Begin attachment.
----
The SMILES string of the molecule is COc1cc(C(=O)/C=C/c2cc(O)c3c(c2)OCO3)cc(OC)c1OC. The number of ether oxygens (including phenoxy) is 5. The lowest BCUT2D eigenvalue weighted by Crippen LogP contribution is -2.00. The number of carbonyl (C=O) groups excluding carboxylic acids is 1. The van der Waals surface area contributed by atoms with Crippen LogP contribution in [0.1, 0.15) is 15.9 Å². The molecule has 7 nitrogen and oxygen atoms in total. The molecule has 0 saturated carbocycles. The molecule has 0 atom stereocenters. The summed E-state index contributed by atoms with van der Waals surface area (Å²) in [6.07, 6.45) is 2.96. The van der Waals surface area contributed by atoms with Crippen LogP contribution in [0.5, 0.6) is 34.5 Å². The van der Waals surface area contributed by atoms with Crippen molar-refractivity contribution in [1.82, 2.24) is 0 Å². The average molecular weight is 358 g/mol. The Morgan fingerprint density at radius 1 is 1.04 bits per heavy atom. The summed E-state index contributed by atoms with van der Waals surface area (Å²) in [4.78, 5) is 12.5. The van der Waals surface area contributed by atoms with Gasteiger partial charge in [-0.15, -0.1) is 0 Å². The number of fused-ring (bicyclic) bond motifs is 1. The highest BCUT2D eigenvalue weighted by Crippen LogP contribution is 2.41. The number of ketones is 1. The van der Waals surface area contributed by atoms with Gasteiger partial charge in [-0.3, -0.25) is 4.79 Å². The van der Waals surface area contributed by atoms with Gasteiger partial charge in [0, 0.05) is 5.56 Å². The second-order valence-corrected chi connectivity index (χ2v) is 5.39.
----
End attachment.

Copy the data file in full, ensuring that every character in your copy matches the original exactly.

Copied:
The SMILES string of the molecule is COc1cc(C(=O)/C=C/c2cc(O)c3c(c2)OCO3)cc(OC)c1OC. The number of ether oxygens (including phenoxy) is 5. The lowest BCUT2D eigenvalue weighted by Crippen LogP contribution is -2.00. The number of carbonyl (C=O) groups excluding carboxylic acids is 1. The van der Waals surface area contributed by atoms with Crippen LogP contribution in [0.1, 0.15) is 15.9 Å². The molecule has 7 nitrogen and oxygen atoms in total. The molecule has 0 saturated carbocycles. The molecule has 0 atom stereocenters. The summed E-state index contributed by atoms with van der Waals surface area (Å²) in [6.07, 6.45) is 2.96. The van der Waals surface area contributed by atoms with Crippen LogP contribution in [0.5, 0.6) is 34.5 Å². The van der Waals surface area contributed by atoms with Crippen molar-refractivity contribution in [1.82, 2.24) is 0 Å². The average molecular weight is 358 g/mol. The Morgan fingerprint density at radius 1 is 1.04 bits per heavy atom. The summed E-state index contributed by atoms with van der Waals surface area (Å²) in [4.78, 5) is 12.5. The van der Waals surface area contributed by atoms with Gasteiger partial charge in [-0.15, -0.1) is 0 Å². The number of fused-ring (bicyclic) bond motifs is 1. The highest BCUT2D eigenvalue weighted by Crippen LogP contribution is 2.41. The number of ketones is 1. The van der Waals surface area contributed by atoms with Gasteiger partial charge in [-0.3, -0.25) is 4.79 Å². The van der Waals surface area contributed by atoms with Gasteiger partial charge in [0, 0.05) is 5.56 Å². The second-order valence-corrected chi connectivity index (χ2v) is 5.39.